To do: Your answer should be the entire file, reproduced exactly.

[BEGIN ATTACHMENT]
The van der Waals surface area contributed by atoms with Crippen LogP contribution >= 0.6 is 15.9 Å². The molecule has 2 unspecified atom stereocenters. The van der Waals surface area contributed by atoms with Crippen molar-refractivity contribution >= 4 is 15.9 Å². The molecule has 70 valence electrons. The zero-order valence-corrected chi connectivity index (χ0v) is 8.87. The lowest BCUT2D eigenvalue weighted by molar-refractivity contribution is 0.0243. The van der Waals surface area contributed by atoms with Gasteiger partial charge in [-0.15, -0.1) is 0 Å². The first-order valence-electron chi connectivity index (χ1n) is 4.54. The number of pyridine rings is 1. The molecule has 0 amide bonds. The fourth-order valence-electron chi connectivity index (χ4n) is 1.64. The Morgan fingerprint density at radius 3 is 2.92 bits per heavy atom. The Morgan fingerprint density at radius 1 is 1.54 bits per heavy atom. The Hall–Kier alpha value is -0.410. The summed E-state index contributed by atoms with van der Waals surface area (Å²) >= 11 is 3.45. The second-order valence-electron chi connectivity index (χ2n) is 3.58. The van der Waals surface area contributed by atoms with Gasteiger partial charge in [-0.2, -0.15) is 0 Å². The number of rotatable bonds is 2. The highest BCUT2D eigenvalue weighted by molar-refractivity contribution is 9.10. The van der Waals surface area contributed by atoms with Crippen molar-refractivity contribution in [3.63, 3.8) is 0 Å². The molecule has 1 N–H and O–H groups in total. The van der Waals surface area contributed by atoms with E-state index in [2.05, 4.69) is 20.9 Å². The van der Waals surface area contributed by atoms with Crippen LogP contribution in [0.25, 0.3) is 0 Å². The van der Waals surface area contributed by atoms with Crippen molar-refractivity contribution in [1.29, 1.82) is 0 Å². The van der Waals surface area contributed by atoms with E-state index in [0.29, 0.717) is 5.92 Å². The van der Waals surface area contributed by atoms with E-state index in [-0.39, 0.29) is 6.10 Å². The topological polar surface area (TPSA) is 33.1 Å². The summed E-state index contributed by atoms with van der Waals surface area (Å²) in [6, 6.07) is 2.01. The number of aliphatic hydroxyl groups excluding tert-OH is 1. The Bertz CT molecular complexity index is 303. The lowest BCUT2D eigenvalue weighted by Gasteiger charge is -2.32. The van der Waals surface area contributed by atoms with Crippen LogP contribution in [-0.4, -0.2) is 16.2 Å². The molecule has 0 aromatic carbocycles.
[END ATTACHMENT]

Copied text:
The van der Waals surface area contributed by atoms with Crippen LogP contribution >= 0.6 is 15.9 Å². The molecule has 2 unspecified atom stereocenters. The van der Waals surface area contributed by atoms with Crippen molar-refractivity contribution >= 4 is 15.9 Å². The molecule has 70 valence electrons. The zero-order valence-corrected chi connectivity index (χ0v) is 8.87. The lowest BCUT2D eigenvalue weighted by molar-refractivity contribution is 0.0243. The van der Waals surface area contributed by atoms with Gasteiger partial charge in [-0.15, -0.1) is 0 Å². The first-order valence-electron chi connectivity index (χ1n) is 4.54. The number of pyridine rings is 1. The molecule has 0 amide bonds. The fourth-order valence-electron chi connectivity index (χ4n) is 1.64. The Morgan fingerprint density at radius 3 is 2.92 bits per heavy atom. The Morgan fingerprint density at radius 1 is 1.54 bits per heavy atom. The Hall–Kier alpha value is -0.410. The summed E-state index contributed by atoms with van der Waals surface area (Å²) >= 11 is 3.45. The second-order valence-electron chi connectivity index (χ2n) is 3.58. The van der Waals surface area contributed by atoms with Gasteiger partial charge in [-0.2, -0.15) is 0 Å². The number of rotatable bonds is 2. The highest BCUT2D eigenvalue weighted by molar-refractivity contribution is 9.10. The van der Waals surface area contributed by atoms with Crippen molar-refractivity contribution in [3.63, 3.8) is 0 Å². The molecule has 1 N–H and O–H groups in total. The van der Waals surface area contributed by atoms with E-state index in [2.05, 4.69) is 20.9 Å². The van der Waals surface area contributed by atoms with Crippen LogP contribution in [0.25, 0.3) is 0 Å². The van der Waals surface area contributed by atoms with Crippen molar-refractivity contribution in [1.29, 1.82) is 0 Å². The van der Waals surface area contributed by atoms with E-state index in [0.29, 0.717) is 5.92 Å². The van der Waals surface area contributed by atoms with E-state index in [-0.39, 0.29) is 6.10 Å². The topological polar surface area (TPSA) is 33.1 Å². The summed E-state index contributed by atoms with van der Waals surface area (Å²) in [6, 6.07) is 2.01. The number of aliphatic hydroxyl groups excluding tert-OH is 1. The Bertz CT molecular complexity index is 303. The lowest BCUT2D eigenvalue weighted by Gasteiger charge is -2.32. The van der Waals surface area contributed by atoms with Crippen LogP contribution in [-0.4, -0.2) is 16.2 Å². The molecule has 0 aromatic carbocycles.